Fr David Birchall observes that what Ignatius and Xavier’s sixteenth-century Europe and the twentieth- century Latin America of Romero and Grande had in common was that they were both experiencing a similar rejection of Christianity. In both contexts, the hierarchy could have been accused of siding with those in power who oppress the poor rather than being on the side of the poor. In El Salvador, it was Rutilio who led the charge to break that mould. He saw the crucified Christ in the people he served and the purpose of the Church as denouncing the evil imposed on them by the powerful. Rutilio’s witness trans- formed Romero, Romero saying at Rutilio’s funeral, ‘the Church must enter into the fray on behalf of the marginalised and the poor.’

That one sentence of Romero would seem to capture the fullness of the whole mission to which I hear the Society of Jesus dedicating itself anew in this Ignatian Year, that ‘the Church must enter into the fray on behalf of the marginalised and the poor’. Being sent is what I recognise as capturing what has always been your raison d’être, going in obedience to the word of the Lord as we hear it spoken through the prophet Jeremiah [3:4-9] today: ‘Go now to those to whom I send you’; and on the lips of Jesus himself: ‘Go out to the whole world’ [Mark 16:15-20]; urged on by the voice of Paul telling the Romans [10:8-15], ‘(people) will not believe in him unless they have heard of him, and they will not hear of him unless they get a preacher’. Fr Sosa likens Ignatius’s preparation of the first companions to Jesus’s own preparation of the disciples, in the way he had them spend time with him before he sent them out.

Ignatius and Francis Xavier teach all of us the need for both patience and the docility to respond at a moment’s notice: Ignatius’s patience in waiting on the Lord first in Siena then long years in Rome; and the spontaneity of Francis Xavier’s ‘Good enough! I am ready’, in spite of his unsuitableness, we know, to both sea-travel and the learning of new languages. Francis Xavier’s dying words, ‘Father, into your hands I commend my spirit’, off the coast of faraway China, capture both qualities exquisitely: patience and docil- ity.

As Francis Xavier surely trusted in Ignatius’s prayerful accompaniment in mission so must every member of the Society of Jesus. I do not often ask the prayer of your two holy founders. But I have for decades asked, every morning, after praying the Morning Offering first taught to me by Fr Egan in my first year at Donhead, the intercession of the men with whom I began this reflection: Campion, Sherwin and Neri. More recently, I have found myself asking daily the prayers of Romero and Grande too. I think I should now call on Loyola and Xavier as well.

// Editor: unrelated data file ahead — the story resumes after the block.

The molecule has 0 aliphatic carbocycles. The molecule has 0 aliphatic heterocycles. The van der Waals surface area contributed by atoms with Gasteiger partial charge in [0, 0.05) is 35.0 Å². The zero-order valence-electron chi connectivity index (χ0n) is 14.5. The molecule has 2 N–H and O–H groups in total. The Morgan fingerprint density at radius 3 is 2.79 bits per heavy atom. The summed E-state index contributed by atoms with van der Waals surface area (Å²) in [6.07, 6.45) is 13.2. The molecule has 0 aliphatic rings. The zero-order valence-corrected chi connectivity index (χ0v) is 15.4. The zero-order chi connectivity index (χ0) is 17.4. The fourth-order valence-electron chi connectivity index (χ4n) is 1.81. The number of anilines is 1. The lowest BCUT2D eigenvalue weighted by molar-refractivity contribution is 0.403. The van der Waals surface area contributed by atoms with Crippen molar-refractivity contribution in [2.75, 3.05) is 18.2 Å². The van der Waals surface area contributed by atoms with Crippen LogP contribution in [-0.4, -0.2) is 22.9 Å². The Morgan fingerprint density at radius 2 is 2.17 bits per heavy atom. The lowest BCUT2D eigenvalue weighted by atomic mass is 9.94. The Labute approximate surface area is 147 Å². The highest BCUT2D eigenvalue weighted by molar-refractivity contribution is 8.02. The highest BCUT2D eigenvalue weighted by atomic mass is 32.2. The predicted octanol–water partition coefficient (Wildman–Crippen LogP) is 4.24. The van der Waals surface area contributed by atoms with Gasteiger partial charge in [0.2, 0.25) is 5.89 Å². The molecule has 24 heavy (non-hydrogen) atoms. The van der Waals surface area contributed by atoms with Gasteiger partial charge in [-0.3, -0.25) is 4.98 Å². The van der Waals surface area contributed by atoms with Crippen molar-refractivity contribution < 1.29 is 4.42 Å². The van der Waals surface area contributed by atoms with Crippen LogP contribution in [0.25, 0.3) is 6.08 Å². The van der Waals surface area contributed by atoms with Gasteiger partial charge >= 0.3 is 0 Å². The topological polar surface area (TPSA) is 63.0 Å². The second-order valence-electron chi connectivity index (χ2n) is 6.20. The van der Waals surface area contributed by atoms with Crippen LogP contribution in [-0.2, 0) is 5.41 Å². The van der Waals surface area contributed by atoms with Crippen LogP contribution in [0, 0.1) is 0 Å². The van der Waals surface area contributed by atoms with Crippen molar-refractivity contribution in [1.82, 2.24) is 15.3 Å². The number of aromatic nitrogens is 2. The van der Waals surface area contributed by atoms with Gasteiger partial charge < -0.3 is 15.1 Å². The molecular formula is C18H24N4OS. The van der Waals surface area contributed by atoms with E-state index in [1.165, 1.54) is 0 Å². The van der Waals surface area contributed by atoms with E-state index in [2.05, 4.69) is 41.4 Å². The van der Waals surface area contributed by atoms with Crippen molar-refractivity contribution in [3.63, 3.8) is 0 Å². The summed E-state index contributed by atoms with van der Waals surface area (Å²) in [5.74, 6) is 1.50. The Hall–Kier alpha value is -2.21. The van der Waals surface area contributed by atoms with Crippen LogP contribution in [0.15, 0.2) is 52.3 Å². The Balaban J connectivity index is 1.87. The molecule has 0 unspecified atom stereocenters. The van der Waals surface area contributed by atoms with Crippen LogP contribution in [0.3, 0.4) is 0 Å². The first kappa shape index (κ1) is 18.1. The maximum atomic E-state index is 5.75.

The mission we have inherited from these seven priests seems more urgent than ever. And I derive enormous encouragement from their example and accompaniment of us in prayer. The loudest encouragement I suppose I derive from Campion who, if he were to address us this day, would surely wish to assure us, more loudly than ever, of the eternal verity of his ‘Brag’. Speaking of our mission to the Church in England, Wales and beyond, he would surely repeat that: ‘If it is of God, it cannot be withstood.’ He speaks for every one of these our holy forebears and partners in mission: ‘If it is of God, it cannot be withstood.’ It surely is of God; and together we shall surely never allow it to be withstood!

A time for grief, anger and solidarity - JRS UK

Recently, the Nationality and Borders Bill became law. This is a tragedy. The Nationality and Borders Act, as it now is, entails numerous laws designed to punish refugees and deny them protection. These anti- refugee laws mandate cruelty. They will render people seeking sanctuary vulnerable to exploitation, ghettoise and incarcerate people asking for asylum on a massive scale, and tear families apart. They fundamentally reject any sense that societies have a duty to those in need of international protection. This is a time for grief, for anger, and for reflection. These anti-refugee laws raise deeply troubling questions about who we are and what we value as a society.

We can learn a lot about our values by how we treat those who are most marginalised and vulnerable. A politics that determinedly slams the door shut on people begging for sanctuary does not value human beings. In laws that punish refugees, going to great lengths, and great expense, to deny them the chance to rebuild their lives, we see a politics that has abandoned any sense of service to the human person.

This is heart-breaking, but there are reasons to hope. These laws were steam-rolled through parliament, by a government with a huge majority, in the face of significant opposition. And, whilst these laws raise questions for us as a society, they do not represent our society.

There is ample public support for refugees: more than 200,000 people signed up to host refugees fleeing the war in Ukraine; and recent research from the British Red Cross shows that over 62% think that the UK should welcome refugees. And over the last year, thousands of people across the UK have come together to resist the Nationality and Borders Bill and call for an asylum system that welcomes and protects those seeking sanctuary. We are not done yet.

We must grieve with and for the refugees whose suffering will now be multiplied, where it could have been alleviated. We must grieve for the sheer anguish of someone forced to flee their home who, on finally arriving somewhere they hope to be safe, are told the government will not even consider their re- quest for safety, but is trying to remove them; who, if they are eventually granted protection, still won’t be able to reunite with perhaps the only family they have left, and will still face removal in a few years’ time. We must be angry at this hostility and injustice towards human persons in need.

Grief and anger here may be the response most appropriate to seeing the situation as it is – to seeing the image of God in each human person, and particularly to meeting Christ in those outcast and dis-placed. Such grief and anger arises naturally from love of neighbour. And in this love of neighbour, we must not despair. Love galvanises us to action. In our grief and anger, we stand in solidarity, and continue both to fight for and to enact a better world and a better politics.